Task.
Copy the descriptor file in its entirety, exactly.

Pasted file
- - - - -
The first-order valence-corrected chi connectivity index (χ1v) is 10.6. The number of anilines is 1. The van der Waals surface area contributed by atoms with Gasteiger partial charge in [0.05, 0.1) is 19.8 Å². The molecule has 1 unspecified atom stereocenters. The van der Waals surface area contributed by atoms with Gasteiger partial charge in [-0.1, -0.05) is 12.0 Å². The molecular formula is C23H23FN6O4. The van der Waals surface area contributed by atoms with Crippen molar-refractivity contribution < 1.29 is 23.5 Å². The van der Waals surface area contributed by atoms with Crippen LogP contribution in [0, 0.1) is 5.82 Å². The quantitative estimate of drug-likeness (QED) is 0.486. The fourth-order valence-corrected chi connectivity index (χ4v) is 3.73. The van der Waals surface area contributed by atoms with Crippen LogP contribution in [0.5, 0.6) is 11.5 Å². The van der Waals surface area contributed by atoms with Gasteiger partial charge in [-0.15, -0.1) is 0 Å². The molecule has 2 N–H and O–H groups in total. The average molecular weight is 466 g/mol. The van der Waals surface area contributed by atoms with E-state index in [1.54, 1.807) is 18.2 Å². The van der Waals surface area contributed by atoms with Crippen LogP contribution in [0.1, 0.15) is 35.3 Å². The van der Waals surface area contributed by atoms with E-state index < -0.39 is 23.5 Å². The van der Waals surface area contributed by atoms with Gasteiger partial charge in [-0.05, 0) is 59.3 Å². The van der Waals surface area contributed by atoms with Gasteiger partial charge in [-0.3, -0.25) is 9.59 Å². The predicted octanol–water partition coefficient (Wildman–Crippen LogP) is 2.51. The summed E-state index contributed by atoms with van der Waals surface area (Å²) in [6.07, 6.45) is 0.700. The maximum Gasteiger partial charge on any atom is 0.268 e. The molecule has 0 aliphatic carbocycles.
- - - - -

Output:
The first-order valence-corrected chi connectivity index (χ1v) is 10.6. The number of anilines is 1. The van der Waals surface area contributed by atoms with Gasteiger partial charge in [0.05, 0.1) is 19.8 Å². The molecule has 1 unspecified atom stereocenters. The van der Waals surface area contributed by atoms with Gasteiger partial charge in [-0.1, -0.05) is 12.0 Å². The molecular formula is C23H23FN6O4. The van der Waals surface area contributed by atoms with Crippen molar-refractivity contribution < 1.29 is 23.5 Å². The van der Waals surface area contributed by atoms with Crippen LogP contribution in [0, 0.1) is 5.82 Å². The quantitative estimate of drug-likeness (QED) is 0.486. The fourth-order valence-corrected chi connectivity index (χ4v) is 3.73. The van der Waals surface area contributed by atoms with Crippen LogP contribution in [0.5, 0.6) is 11.5 Å². The van der Waals surface area contributed by atoms with Gasteiger partial charge in [-0.15, -0.1) is 0 Å². The molecule has 2 N–H and O–H groups in total. The average molecular weight is 466 g/mol. The van der Waals surface area contributed by atoms with E-state index in [1.54, 1.807) is 18.2 Å². The van der Waals surface area contributed by atoms with Crippen LogP contribution in [0.1, 0.15) is 35.3 Å². The van der Waals surface area contributed by atoms with E-state index < -0.39 is 23.5 Å². The van der Waals surface area contributed by atoms with Gasteiger partial charge in [-0.05, 0) is 59.3 Å². The van der Waals surface area contributed by atoms with Gasteiger partial charge in [-0.3, -0.25) is 9.59 Å². The predicted octanol–water partition coefficient (Wildman–Crippen LogP) is 2.51. The summed E-state index contributed by atoms with van der Waals surface area (Å²) in [6.07, 6.45) is 0.700. The maximum Gasteiger partial charge on any atom is 0.268 e. The molecule has 0 aliphatic carbocycles.